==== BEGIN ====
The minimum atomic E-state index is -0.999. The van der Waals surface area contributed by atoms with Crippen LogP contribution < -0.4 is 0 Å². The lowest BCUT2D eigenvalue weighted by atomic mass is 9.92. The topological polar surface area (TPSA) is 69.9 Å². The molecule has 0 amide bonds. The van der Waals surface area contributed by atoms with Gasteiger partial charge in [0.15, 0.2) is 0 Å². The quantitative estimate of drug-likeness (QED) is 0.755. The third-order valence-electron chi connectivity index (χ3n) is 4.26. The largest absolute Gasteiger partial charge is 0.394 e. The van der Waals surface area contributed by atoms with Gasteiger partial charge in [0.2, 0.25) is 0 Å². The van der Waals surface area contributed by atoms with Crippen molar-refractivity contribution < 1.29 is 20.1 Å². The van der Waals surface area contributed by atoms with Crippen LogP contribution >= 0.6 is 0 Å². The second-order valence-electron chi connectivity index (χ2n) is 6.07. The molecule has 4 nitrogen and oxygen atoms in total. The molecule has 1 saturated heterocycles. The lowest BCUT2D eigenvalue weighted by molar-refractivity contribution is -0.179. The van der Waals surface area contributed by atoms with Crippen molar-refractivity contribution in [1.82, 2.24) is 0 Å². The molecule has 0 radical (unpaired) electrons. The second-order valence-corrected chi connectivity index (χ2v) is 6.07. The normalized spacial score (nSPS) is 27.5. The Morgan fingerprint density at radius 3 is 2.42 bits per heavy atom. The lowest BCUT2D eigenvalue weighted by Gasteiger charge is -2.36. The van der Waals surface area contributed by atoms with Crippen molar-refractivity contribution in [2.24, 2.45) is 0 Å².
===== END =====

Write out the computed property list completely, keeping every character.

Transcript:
The minimum atomic E-state index is -0.999. The van der Waals surface area contributed by atoms with Crippen LogP contribution < -0.4 is 0 Å². The lowest BCUT2D eigenvalue weighted by atomic mass is 9.92. The topological polar surface area (TPSA) is 69.9 Å². The molecule has 0 amide bonds. The van der Waals surface area contributed by atoms with Gasteiger partial charge in [0.15, 0.2) is 0 Å². The quantitative estimate of drug-likeness (QED) is 0.755. The third-order valence-electron chi connectivity index (χ3n) is 4.26. The largest absolute Gasteiger partial charge is 0.394 e. The van der Waals surface area contributed by atoms with Gasteiger partial charge in [0.2, 0.25) is 0 Å². The van der Waals surface area contributed by atoms with Crippen molar-refractivity contribution < 1.29 is 20.1 Å². The van der Waals surface area contributed by atoms with Crippen LogP contribution >= 0.6 is 0 Å². The second-order valence-electron chi connectivity index (χ2n) is 6.07. The molecule has 4 nitrogen and oxygen atoms in total. The molecule has 1 saturated heterocycles. The lowest BCUT2D eigenvalue weighted by molar-refractivity contribution is -0.179. The van der Waals surface area contributed by atoms with Crippen molar-refractivity contribution in [1.82, 2.24) is 0 Å². The molecule has 0 radical (unpaired) electrons. The second-order valence-corrected chi connectivity index (χ2v) is 6.07. The normalized spacial score (nSPS) is 27.5. The Morgan fingerprint density at radius 3 is 2.42 bits per heavy atom. The lowest BCUT2D eigenvalue weighted by Gasteiger charge is -2.36. The van der Waals surface area contributed by atoms with Crippen molar-refractivity contribution in [2.24, 2.45) is 0 Å².